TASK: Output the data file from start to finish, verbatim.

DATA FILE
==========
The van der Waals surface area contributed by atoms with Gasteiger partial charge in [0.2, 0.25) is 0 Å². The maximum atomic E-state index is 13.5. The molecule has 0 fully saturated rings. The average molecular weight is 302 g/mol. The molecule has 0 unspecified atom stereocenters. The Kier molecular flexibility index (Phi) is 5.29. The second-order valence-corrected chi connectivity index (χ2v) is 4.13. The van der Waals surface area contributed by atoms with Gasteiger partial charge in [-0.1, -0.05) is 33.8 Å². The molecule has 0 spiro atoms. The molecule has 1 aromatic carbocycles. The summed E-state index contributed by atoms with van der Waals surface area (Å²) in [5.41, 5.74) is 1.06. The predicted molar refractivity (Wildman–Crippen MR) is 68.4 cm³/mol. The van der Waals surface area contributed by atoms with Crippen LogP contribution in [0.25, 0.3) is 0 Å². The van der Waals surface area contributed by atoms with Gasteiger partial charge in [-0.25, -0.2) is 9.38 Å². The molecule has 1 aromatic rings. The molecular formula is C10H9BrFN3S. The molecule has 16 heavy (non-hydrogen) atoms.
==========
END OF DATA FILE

The van der Waals surface area contributed by atoms with Gasteiger partial charge in [0.2, 0.25) is 0 Å². The maximum atomic E-state index is 13.5. The molecule has 0 fully saturated rings. The average molecular weight is 302 g/mol. The molecule has 0 unspecified atom stereocenters. The Kier molecular flexibility index (Phi) is 5.29. The second-order valence-corrected chi connectivity index (χ2v) is 4.13. The van der Waals surface area contributed by atoms with Gasteiger partial charge in [-0.1, -0.05) is 33.8 Å². The molecule has 0 spiro atoms. The molecule has 1 aromatic carbocycles. The summed E-state index contributed by atoms with van der Waals surface area (Å²) in [5.41, 5.74) is 1.06. The predicted molar refractivity (Wildman–Crippen MR) is 68.4 cm³/mol. The van der Waals surface area contributed by atoms with Crippen LogP contribution in [0.25, 0.3) is 0 Å². The van der Waals surface area contributed by atoms with Gasteiger partial charge in [-0.25, -0.2) is 9.38 Å². The molecule has 1 aromatic rings. The molecular formula is C10H9BrFN3S. The molecule has 16 heavy (non-hydrogen) atoms.